Astronomical distances are unfathomable—literally, inconceivable—so much so that we need ultra-instrumentation to calculate them, which in turn dump their data streams into analog displays for these distances can be “visualized.” Imagine yourself traveling through space. Scary, isn’t it? There’s a reason why some of the more accurate depictions of life in space in science fiction media have the protagonist going a little bit crazy…or anything going crazy. Something has to get its wires crossed. Insanity is imbued with the rebellious act of exo-propulsion, away from Earth. But this protag…he has no sense of movement at all, but the instruments of travel constantly blinking their garbage at him are telling him the current events are just the opposite. How can he cope with the discrepancy between his sense of inertia and parallax, and the intake of math? Either by going into cryo-sleep until the destination is reached, or by killing the rest of the crew members in increasingly gruesome ways. Or by getting killed. I can’t see how a creature with biomechanical firmware oriented towards coping with horizon distances at the most, could end up any other way.
“Doesn’t anyone have any more missiles!?”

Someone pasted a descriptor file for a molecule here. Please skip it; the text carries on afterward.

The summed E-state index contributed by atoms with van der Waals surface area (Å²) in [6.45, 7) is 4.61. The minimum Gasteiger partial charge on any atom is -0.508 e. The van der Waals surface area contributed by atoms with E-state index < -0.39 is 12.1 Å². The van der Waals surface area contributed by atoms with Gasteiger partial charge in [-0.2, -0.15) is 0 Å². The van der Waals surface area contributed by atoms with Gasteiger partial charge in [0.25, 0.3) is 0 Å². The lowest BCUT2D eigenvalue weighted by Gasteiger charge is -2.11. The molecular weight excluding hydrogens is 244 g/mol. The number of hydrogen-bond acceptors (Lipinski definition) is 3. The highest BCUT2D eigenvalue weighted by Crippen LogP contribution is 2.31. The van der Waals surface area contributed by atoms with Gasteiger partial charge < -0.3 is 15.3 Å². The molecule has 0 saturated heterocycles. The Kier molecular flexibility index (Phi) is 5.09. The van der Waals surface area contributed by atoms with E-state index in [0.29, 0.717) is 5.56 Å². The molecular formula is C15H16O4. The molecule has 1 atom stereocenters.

Nibiru is the real, cosmic, deal. I know this because all of the theories of Internet-connected folks concerning its arrival into the Milky Way don’t posit the planet crashing directly into Earth like two perfect billiard balls. If it was contrived it would be aiming straight into us, right at our equatorial center, Hollywood-style, with only a cockamamie plan from Bruce Willis or Bill Pullman to stop it. Instead, it’s going to just kinda boomerang over and back near Earth’s orbit. Besides the obvious geo-ecological disaster of the shifting poles, the other disasters: 90% of all the land mass being relentlessly sloshed by monstrous tsunamis and tidal waves, most everyone’s death, and Garrison Keillor continuing to do musical tours, unharmed. Maybe a McDonald’s in Kiev will survive as the only modern-age relic. But, cosmically, it’s not even a fart in space. A positive result of all of this will be that not only the raw number of conspiracy theories we’ll have to deal with will be cut down dramatically, but the rate of conspiracy theories will be reduced to something like 2 theories per 1 thousand people. And they’ll be obvious falsehoods, on first blush, because there’s no civilization, at first, to really give it fuel; the theories will just die on the vine, and maybe the actual theorists will, too. When the Quest for Food™ returns, it’ll be hard to scrounge up yhe mental energy requires to speculate about grassy knolls and equilateral triangles with an eye inside them. There’s another good reason for the favorable lack of conspiracy theorists: most of the ones who survive are the ones who believe this Nibiru nonsense and took preparations for its arrival, and it technically won’t be a conspiracy theory because it actually happened.